'Much Law but Little Justice': Art Imitates Life in 'The Practice.'
McCloud, Barry, The World and I
On the popular ABC series The Practice, an attractive district attorney and a Sam Spade--like defense lawyer take courtroom talk to the bedroom, with conflicting results.
I think that my first experience with the American criminal-law system occurred during the trial of O.J. Simpson, Until then, as a transplanted Brit I had been exposed to the concept of the law and equitable justice going hand in hand, and the motet that the spirit of the law was all-important. The only manipulation of the law to which I had been privy was at the hands of' that "Old Bailey hack" Rumpole, the creation of author-barrister John Mortimer.
Now for the first time, was the law, in all its televised glory, being used in an almost obscene way? For it was not just the defense attorneys but also the prosecution who were claiming that this or that was or was not admissible, or this or that gave reasonable doubt. Juries were being asked to carry out justice based on half the facts. It was William Henry Seward who stated in a speech to the U.S. Senate in 1850, "There is a higher law than the Constitution." That law seems to be to get your client off at any price.
My impression was not improved by the shenanigans on the TV series Law & Order. Therefore imagine, if you will, my initial reaction to being invited to write for the new ABC television series The Practice. How could I be objective? How could I put aside my views on the real situation of criminal law? However, I was determined not to let my prejudices get in the way of objectivity I therefore spoke with some attorney friends of mine to get insight hate what made them tick, and I think that now I can view the system with at least more knowledge, if not more sympathy.
The Practice is the latest series to come from the pen of David Kelley, the creator of Picket Fences, Chicago Hope, and the much-vaunted Ally McBeal. Set in Boston, it tells the story of a struggling law practice under the aegis of Bobby Donnell, working with the kind of clients who would, if sick, end up at St. Elsewhere. It also has as a sub (but integral) part of the plot a relationship between Donnell and District Attorney Helen Gamble that hearkens back to the Adam's Rib situation of Spencer Tracey and Katherine Hepburn, but without any of the waspish humor that made such a situation workable. Their relationship is at all times vulnerable because, despite their good motives, their work intrudes into the bedroom.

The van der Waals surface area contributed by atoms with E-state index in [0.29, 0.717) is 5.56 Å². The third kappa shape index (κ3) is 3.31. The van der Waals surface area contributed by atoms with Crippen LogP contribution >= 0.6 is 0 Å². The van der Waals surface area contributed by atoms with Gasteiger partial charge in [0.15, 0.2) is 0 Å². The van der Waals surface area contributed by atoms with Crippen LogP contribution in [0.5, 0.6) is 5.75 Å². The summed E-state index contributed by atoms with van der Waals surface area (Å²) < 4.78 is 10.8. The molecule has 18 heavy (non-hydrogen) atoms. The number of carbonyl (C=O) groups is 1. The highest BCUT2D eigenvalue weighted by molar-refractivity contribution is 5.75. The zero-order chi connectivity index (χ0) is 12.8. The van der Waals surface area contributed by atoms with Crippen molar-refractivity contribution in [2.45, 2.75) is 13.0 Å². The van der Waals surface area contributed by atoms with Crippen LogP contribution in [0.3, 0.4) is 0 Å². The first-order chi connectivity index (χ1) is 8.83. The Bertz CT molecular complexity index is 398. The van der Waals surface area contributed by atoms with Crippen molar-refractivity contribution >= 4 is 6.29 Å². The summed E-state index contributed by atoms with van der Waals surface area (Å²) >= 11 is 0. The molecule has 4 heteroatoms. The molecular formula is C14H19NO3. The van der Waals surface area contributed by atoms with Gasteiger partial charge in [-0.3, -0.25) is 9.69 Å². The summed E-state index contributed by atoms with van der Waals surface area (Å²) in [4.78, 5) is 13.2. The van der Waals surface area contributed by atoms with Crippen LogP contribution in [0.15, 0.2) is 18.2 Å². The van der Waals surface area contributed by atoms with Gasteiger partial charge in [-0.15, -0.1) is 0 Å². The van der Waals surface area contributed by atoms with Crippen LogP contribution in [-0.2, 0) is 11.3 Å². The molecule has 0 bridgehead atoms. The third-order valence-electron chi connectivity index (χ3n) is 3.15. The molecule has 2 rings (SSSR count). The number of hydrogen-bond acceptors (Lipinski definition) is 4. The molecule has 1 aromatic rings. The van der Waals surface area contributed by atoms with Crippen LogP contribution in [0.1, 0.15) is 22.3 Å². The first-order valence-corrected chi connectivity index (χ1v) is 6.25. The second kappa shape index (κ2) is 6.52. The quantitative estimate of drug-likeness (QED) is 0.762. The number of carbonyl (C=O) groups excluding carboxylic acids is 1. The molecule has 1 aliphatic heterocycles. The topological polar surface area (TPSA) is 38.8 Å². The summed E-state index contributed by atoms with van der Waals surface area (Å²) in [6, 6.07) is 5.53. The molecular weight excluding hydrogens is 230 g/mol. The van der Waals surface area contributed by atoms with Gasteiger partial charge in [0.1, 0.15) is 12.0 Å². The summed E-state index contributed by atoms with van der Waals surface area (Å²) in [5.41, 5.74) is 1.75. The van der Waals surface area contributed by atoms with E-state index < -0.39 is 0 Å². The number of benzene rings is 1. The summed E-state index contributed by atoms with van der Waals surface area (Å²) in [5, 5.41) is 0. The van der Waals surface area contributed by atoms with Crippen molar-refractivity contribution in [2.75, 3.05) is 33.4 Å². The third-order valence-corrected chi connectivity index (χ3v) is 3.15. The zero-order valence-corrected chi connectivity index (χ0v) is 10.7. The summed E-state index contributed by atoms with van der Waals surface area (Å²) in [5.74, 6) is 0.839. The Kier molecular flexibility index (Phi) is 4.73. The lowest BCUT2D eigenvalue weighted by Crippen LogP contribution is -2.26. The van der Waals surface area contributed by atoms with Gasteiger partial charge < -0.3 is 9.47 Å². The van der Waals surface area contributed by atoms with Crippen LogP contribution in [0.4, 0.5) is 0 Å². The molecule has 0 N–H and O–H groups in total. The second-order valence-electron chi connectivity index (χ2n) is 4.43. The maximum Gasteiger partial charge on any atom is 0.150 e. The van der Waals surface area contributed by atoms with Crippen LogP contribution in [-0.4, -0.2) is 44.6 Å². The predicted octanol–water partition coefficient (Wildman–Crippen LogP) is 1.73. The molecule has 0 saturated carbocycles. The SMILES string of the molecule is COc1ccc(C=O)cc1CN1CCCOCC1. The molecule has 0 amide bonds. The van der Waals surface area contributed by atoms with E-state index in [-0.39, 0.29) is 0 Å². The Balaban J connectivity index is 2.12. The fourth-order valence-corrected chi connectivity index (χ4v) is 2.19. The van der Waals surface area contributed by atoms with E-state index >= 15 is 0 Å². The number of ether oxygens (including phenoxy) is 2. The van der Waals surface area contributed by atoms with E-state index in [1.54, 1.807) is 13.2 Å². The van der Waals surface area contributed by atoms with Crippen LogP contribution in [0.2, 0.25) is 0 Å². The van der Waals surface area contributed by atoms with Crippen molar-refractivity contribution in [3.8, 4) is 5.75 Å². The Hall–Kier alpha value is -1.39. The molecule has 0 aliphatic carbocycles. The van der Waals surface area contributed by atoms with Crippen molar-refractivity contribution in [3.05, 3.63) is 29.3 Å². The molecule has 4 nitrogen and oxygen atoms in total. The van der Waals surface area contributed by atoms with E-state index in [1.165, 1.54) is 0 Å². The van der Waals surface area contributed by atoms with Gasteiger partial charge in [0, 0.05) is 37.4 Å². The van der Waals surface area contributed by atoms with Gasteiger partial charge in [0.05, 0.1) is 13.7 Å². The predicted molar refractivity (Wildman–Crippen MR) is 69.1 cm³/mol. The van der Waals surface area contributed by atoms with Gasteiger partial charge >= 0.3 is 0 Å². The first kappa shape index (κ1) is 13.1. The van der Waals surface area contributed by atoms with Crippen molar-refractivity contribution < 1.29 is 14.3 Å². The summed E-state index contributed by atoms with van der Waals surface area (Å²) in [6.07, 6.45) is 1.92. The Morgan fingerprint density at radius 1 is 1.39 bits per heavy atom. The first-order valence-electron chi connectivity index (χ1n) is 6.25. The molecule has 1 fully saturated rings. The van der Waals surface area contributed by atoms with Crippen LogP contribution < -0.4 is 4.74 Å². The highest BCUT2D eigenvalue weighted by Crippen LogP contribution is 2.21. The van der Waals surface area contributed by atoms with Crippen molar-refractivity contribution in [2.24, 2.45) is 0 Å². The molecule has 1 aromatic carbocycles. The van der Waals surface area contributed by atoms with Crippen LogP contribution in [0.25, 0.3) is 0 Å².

The would-be passion of the members of the practice are continually under fire from Donnell's desire to be recognized as the next Johnny Cochran and the fact that their clients don't always pay their bills. Donnell and his cronies are more akin to Mike Hammer and Sam Spade in image. Their office is not the 26th Floor uptown; it is a shabby suite of offices in which half-empty coffee cups and ketchup-stained burger wrappers vie with briefs for space. An attorney friend of mine confessed that his desk was always a mess and that, in fact, there were more offices like that than those portrayed in L.A. Law.
It is this ambition and the cash-flow situation that lead the members of the practice to being on the one hand more vulnerable and on the other to having less integrity. In one episode, Donnell is asked by office manager Rebecca Washington whether he ever thinks about what they actually do, and he replies very firmly in the negative. I asked a lawyer buddy of mine the same question, and he concurred. As a defense attorney he has to believe his client is innocent and that his only "job" is to get that client off the hook--by whatever legal means. Therefore, Kelley has his characters imitating life.
English poet George Herbert once stated: "Lawyers' houses are built on the heads of fools." In The Practice, the lawyers are sometimes fools. Their judgment calls are often built on instinct and enthusiasm rather than sound legal knowledge. When things go their way, it is often through luck rather than judgment. …